For Immediate Release 

Contact: Mary Boyle 

December 19, 2007 

(202) 736-5770 

Office of Congressional Ethics would be a critical improvement

 

Common Cause supports as a critical improvement the House Ethics Task Force’s proposal released today to create an independent Office of Congressional Ethics to enforce House ethics rules and monitor conduct of Members.

 

“For too long there has been no accountability in the US House,” said Bob Edgar, president of Common Cause. “The Office of Congressional Ethics would be an important improvement over the current system that seems to address wrongdoing by looking the other way. This would put a cop back on the beat.”

 

The proposal would establish a six-member independent board to initiate ethics complaints, an act now limited to only Members of Congress. 

 

While some have said the board must have subpoena power to be effective, Common Cause disagrees. If the panel was unable to gain access to needed witnesses or documents, it would indicate in its report that the Ethics Committee should issue a subpoena. That report would eventually become public, and the press and public would know whether the Ethics Committee in fact issued the subpoena or not.

 

“Common Cause will watch this closely, see how it works and advocate for more reform if needed,” Edgar said. “But this trumps the current discredited ethics process any day.”

 

The proposal safeguards against partisan witch hunts feared by many House Members by stating that members of the independent panel be appointed jointly by the Speaker and Minority Leader. To prohibit one member of the board with an agenda from filing a complaint, the proposal also requires approval of at least two board members to initiate a complaint. An extra measure has also been included to guard against politically motivated complaints. There is a preliminary board investigation period after which a vote is taken as to whether or not the complaint has sufficient merit to warrant further investigation.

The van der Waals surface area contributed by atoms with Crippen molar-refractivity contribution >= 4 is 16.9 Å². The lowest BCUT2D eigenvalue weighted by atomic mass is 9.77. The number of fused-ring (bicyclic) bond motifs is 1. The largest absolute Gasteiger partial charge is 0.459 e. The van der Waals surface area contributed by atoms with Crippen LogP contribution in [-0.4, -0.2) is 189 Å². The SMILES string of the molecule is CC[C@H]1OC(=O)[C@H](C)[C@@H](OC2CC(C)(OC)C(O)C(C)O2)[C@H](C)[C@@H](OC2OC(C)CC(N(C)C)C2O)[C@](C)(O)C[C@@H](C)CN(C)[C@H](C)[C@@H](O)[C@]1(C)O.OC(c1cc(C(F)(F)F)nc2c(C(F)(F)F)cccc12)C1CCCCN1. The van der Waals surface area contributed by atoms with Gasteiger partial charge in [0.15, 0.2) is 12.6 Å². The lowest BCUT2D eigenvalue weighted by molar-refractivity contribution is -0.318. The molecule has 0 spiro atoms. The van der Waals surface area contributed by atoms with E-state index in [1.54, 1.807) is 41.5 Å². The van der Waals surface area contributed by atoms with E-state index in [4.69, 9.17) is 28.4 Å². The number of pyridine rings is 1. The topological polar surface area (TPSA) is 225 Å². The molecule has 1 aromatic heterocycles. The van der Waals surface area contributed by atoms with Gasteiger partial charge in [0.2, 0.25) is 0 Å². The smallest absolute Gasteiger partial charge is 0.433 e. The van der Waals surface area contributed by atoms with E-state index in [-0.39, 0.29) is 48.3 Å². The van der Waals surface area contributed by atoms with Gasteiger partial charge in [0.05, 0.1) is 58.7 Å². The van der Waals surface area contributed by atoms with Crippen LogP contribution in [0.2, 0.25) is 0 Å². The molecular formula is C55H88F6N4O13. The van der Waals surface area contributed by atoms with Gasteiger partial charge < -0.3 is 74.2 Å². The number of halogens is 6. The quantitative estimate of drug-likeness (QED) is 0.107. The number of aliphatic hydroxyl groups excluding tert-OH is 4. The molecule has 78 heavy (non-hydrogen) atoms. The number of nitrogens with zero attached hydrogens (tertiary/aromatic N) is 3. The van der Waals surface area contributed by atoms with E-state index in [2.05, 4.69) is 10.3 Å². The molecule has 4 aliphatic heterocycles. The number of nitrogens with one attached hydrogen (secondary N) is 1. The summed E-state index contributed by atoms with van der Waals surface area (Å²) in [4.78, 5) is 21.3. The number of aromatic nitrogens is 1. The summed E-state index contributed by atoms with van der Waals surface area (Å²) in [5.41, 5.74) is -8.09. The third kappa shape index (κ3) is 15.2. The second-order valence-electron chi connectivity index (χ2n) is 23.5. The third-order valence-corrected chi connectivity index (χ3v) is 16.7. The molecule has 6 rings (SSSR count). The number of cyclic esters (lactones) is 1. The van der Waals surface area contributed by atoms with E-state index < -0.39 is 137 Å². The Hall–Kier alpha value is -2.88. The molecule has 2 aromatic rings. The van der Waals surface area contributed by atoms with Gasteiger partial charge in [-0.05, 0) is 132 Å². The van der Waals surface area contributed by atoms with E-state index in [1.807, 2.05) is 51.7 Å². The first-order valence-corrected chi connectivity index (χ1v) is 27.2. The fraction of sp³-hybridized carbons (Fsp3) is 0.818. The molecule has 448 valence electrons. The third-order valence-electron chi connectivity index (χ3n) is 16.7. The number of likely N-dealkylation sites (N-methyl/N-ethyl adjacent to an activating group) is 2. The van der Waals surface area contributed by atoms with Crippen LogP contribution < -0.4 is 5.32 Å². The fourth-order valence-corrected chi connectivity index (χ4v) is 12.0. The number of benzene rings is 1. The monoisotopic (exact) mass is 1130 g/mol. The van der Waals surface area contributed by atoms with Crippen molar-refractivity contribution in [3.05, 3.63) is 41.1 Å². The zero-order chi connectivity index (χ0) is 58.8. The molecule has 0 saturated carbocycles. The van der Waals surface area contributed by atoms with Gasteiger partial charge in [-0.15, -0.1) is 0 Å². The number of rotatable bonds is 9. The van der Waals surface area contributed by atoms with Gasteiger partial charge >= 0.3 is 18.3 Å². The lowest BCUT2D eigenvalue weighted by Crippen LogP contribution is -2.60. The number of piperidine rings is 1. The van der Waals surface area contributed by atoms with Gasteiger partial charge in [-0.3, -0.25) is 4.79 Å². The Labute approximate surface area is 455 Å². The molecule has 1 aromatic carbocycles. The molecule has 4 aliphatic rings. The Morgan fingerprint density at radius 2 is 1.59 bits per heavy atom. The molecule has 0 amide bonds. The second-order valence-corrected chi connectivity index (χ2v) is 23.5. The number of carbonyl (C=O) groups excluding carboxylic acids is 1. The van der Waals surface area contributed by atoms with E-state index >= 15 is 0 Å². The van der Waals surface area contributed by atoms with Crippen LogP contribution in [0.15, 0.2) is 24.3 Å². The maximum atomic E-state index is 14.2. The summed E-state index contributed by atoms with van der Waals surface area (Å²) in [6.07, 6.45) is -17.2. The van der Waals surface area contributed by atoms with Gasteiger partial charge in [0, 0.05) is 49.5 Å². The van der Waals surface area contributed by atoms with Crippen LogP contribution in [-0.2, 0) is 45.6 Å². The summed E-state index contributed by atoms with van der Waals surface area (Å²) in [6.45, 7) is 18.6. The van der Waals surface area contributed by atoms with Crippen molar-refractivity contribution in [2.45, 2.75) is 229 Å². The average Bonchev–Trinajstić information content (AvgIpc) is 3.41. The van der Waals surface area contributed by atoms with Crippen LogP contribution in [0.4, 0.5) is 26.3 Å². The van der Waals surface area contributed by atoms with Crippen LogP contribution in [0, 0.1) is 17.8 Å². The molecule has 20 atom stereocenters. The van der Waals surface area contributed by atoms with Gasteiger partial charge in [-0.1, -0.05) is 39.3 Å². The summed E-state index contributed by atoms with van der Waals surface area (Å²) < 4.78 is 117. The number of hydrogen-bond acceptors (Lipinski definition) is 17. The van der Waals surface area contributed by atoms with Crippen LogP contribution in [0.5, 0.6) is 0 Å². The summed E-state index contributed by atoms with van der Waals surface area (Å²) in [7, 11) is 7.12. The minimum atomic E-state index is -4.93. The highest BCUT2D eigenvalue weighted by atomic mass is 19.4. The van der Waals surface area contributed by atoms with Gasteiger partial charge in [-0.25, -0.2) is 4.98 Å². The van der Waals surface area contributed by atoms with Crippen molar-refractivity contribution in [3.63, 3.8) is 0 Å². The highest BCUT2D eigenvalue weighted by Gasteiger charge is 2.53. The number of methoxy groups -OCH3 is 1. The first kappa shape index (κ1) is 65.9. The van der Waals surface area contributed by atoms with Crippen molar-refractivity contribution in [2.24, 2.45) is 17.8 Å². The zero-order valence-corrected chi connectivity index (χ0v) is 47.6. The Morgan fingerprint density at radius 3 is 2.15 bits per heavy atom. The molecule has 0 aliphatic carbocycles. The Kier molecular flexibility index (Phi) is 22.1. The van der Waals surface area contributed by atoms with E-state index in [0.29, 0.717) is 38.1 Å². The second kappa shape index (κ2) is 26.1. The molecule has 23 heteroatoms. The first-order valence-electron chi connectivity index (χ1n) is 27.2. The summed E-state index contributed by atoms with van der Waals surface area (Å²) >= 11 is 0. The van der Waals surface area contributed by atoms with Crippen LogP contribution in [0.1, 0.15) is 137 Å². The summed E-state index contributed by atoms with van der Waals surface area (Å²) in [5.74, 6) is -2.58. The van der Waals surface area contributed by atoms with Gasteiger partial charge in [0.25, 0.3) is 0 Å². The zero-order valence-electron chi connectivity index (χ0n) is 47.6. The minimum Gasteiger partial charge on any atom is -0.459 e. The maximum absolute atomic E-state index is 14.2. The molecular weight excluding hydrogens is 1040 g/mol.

The board would have a staff of its own, protected from firings by Members of Congress. Board members themselves could only be removed by joint agreement of the Speaker and Minority Leader and even then, only for cause. 

 

After it’s investigation, and on a date certain, the board would be required to issue a report to the Ethics Committee including the complaint, what House rules or laws were allegedly broken, the board’s actions, findings of fact, and supplementary materials, as well as its recommendation that the complaint be either dismissed or further investigated by the Committee.

 

Under this proposal, complaints could no longer languish uninvestigated for months or even years. After an initial investigation, and on a date certain, the Ethics Committee would either dismiss a complaint, or decide to investigate further.   In both cases, the Committee determination would be made public. In the event of a tie vote, or if the Committee failed to take any action, the independent board’s report, findings and recommendation to the Committee would be made public. 

 

Common Cause commends Rep. Michael Capuano (D-MA) for leading the task force. On behalf of its 350,000 members and supporters, Common Cause urges all House Members to support the proposal when it is voted on the House floor.

 

 

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